It seems to me, that this is what is happening today. Obama has decided to directly redistribute money from investors/creditors to his voters in the union. The only defense I have heard of this is: "Bush did illegal things too." Political morality changes constantly. IT, is that the form of morality you prefer?

Dad29 said...

We'll have great-grandchildren before IT responds, Tuerq.

Either morality is relative or it is absolute. But "absolute" morality must be based on the truth, or it is not absolute--it is relative.

And yes, Obama & Co. will not recognize truth, thus they advocate 'relative' morality, which is determined by voting.

In the secular realm, that's what the Bill of Rights was written to prevent; specifically, the religion, speech, RKBA, self-incrimination...etc.

Anonymous said...

I really fail to see where being a member of the WELS is an important issue in American politics. After all, the WELS does not, as a church, hold to certain political positions. (Members do however.) Just because the WELS teaches that the Pope is the Antichrist, does not mean that a WELS politician should use that as part of their political platform. The doctrine of the Antichrist is meaningless to the running of American politics. The doctrine of the Two Kingdoms is more important. That is (in a nutshell) the Church exists on earth to proclaim the Gospel, the State exists to secure public peace and protect its citizens. The State is not to further the Gospels cause and the Church is not to make laws for the state (ie force faith on anyone). [NOTE: Faith and morals ARE two different things. If someone says that making abortion illegal or defining marriage as a life-long union between one man and one woman is an imposition of religion fails to see that these issues are moral issues and not religious issues. Marriage is a public deal, otherwise the government shouldn't be involved at all. Abortion deals with one's right to life, otherwise murder should be permissible. Yes, you read that right. Abortion is murder. Since this is the case, then "regular" murder would also be permissible if abortion were legal. No, I am not crazy.]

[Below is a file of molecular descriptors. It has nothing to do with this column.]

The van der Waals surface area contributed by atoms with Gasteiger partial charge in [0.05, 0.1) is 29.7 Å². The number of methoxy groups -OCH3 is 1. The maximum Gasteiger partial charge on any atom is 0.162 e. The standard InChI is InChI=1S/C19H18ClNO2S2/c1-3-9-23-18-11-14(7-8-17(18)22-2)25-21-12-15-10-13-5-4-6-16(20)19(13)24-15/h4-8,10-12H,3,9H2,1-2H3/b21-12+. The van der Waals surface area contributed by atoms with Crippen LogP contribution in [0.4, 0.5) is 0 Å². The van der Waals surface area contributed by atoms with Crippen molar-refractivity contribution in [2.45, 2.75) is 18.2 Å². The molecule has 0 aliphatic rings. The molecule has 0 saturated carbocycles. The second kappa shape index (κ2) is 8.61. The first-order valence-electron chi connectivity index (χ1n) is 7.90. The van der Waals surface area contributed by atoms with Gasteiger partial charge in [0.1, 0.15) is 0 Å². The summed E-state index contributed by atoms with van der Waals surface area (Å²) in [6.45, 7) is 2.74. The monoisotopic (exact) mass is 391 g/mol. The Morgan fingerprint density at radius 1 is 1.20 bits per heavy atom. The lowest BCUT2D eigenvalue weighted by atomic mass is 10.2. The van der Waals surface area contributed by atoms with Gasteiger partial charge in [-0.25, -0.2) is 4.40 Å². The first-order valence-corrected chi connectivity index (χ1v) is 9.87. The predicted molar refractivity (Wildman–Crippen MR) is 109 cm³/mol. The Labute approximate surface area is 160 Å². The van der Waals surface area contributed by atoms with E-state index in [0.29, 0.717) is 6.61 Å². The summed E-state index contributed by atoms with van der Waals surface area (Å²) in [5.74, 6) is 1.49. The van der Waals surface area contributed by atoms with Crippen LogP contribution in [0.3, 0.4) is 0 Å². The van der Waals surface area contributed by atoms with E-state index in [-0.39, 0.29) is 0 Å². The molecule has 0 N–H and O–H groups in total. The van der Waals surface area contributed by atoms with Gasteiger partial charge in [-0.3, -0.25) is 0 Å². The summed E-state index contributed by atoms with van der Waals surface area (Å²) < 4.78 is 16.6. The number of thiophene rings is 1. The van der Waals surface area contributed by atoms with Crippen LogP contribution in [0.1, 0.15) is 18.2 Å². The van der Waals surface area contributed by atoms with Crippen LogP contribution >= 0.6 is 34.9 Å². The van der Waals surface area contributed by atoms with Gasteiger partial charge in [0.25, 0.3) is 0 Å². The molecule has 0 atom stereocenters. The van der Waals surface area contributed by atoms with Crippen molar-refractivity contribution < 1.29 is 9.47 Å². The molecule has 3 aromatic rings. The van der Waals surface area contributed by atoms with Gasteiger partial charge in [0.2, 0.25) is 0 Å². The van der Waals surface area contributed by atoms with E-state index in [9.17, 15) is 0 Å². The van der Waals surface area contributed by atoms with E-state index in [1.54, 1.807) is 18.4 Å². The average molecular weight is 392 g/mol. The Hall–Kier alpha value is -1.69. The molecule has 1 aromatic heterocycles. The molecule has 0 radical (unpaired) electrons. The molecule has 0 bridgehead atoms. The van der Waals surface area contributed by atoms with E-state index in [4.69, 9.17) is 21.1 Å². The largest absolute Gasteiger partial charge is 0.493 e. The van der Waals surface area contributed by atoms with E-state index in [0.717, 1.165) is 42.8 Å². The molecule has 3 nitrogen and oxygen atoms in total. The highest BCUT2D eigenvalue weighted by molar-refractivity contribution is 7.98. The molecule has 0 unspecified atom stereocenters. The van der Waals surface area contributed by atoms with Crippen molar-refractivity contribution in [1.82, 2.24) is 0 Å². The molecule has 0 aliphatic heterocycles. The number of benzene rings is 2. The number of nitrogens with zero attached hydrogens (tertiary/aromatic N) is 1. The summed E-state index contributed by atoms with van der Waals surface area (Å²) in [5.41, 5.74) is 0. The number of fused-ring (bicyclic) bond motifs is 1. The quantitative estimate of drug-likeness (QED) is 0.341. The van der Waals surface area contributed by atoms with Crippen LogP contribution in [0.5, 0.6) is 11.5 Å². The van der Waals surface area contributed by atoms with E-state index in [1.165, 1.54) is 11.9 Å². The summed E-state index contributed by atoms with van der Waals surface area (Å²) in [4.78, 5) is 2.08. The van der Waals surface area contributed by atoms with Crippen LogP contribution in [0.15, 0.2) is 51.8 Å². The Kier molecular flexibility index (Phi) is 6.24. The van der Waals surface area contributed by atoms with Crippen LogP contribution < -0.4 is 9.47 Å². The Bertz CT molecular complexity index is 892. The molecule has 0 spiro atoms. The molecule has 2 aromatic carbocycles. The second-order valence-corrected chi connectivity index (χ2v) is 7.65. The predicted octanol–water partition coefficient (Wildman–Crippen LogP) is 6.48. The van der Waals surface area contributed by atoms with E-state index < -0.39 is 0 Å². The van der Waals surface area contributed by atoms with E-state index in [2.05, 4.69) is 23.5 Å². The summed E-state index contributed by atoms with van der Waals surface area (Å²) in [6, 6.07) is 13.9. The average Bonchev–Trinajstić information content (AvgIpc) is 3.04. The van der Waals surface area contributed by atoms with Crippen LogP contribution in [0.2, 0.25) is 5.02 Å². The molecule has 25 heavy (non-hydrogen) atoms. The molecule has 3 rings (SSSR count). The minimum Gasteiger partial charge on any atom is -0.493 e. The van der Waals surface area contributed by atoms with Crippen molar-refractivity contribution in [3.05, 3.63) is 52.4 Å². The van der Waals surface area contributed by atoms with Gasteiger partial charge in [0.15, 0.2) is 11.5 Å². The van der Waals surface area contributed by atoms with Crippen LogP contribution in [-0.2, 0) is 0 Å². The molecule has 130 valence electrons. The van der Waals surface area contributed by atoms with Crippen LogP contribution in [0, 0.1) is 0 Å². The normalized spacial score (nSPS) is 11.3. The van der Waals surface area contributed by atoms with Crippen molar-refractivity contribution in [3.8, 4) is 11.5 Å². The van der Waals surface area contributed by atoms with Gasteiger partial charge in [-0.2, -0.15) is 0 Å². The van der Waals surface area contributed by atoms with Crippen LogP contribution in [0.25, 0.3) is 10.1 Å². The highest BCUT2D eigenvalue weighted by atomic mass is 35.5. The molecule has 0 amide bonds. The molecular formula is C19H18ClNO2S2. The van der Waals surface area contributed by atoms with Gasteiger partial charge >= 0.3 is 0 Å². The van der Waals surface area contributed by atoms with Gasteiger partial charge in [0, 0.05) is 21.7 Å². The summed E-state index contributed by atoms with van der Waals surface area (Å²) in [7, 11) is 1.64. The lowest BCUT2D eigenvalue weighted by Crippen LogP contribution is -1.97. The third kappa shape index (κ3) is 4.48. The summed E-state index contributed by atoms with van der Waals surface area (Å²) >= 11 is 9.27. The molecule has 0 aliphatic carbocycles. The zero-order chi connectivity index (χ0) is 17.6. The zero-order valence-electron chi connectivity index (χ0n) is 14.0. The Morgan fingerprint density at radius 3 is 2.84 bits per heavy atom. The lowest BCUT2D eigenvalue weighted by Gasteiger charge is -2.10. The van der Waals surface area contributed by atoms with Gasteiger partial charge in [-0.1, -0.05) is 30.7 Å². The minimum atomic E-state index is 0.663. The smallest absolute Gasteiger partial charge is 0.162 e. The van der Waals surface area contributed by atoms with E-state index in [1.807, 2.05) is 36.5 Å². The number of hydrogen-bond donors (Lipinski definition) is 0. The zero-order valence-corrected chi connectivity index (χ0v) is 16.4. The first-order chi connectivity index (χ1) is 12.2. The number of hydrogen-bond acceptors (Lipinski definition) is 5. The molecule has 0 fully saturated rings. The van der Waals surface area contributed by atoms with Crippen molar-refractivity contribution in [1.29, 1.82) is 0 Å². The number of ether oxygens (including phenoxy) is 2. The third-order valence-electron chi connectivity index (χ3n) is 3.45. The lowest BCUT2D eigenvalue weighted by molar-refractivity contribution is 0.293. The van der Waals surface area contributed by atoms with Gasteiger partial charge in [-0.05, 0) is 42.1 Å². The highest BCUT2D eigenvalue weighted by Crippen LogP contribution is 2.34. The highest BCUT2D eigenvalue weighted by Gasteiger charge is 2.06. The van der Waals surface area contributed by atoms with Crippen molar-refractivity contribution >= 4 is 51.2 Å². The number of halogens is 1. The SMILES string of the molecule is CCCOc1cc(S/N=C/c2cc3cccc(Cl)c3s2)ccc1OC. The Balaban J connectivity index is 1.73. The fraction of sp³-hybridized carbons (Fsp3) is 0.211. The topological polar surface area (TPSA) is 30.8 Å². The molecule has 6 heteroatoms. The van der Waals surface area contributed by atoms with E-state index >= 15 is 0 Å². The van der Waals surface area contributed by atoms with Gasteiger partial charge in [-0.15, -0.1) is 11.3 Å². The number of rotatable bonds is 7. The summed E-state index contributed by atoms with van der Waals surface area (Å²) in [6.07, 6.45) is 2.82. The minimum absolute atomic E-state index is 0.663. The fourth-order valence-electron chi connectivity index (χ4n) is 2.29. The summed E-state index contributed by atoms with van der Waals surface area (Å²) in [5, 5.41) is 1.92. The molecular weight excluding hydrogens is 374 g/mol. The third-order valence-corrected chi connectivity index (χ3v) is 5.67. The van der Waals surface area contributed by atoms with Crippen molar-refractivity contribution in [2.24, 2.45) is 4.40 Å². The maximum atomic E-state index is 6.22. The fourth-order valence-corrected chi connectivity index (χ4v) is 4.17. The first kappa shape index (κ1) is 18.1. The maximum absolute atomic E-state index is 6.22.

BTW, the Evangelical Lutheran Synod, the Lutheran Church--Missouri Synod, and the Evangelical Lutheran Church in America all teach this very same teaching in some way or another. The ELS is in doctrinal agreement with the WELS. The LCMS proof of this doctrine is found here: . The ELCA proof is found here: . (Note: "This church accepts the other confessional writings in the Book of Concord, namely ... the Smalcald Articles and the Treatise ... as further valid interpretations of the faith of the Church." These two documents are very explicit in their declarations that the Pope is the Antichrist. Debate all you want about whether or not the ELCA teaches this. The fact that they hold these documents as "valid interpretations" of Christian doctrine should be proof enough that they accept the Lutheran doctrine of the Antichrist, even if only in part.)

Here's a list of those who are members of these Lutheran churches in politics (as far as I can find) Neumann should not be singled out [If any information can be proven wrong, please let me know. I apologize for any mistakes]:

Michele Bachmann (WELS; Rep. MN-R)
Ron Kind (WELS; Rep. WI-D)
Allen Quist (ELS; candidate for Congress MN-R)
Lois Capps (ELCA)
John R. Carter (ELCA)
Norman Dicks (ELCA)
Stephanie Herseth (ELCA)
Darlene Hooley (ELCA)
Tom Latham (ELCA)
Zoe Lofgren (ELCA)
Collin Peterson (ELCA)
Thomas Petri(ELCA)
Dave Reichert (LCMS)
John Shimkus (LCMS)
Bill Shuster (ELCA)
Tim Walz (ELCA MN-D)

And reply to earlier question: The errant Lutheran pastor who participated in the Yankee Stadium 9/11 service was LCMS.

MAL said...

An "important issue": Yes, partly because Mark Neumann says so himself. If I may:

"Asked how he made his decisions in Congress, Neumann replied, 'What we did in our office, and Sue (wife) helped me a lot with this, we established a checklist, so to speak, on any bill that would come before us. And we'd ask ourselves first, 'Is there a moral or ethical reason to a cast a vote in any particular way.' And if there was, it didn't' matter what anybody else said to me, we were going with the morals and ethics first."

A principled man? Yes. His principles are based upon his religion and the "good Lord," per his own words. See for example,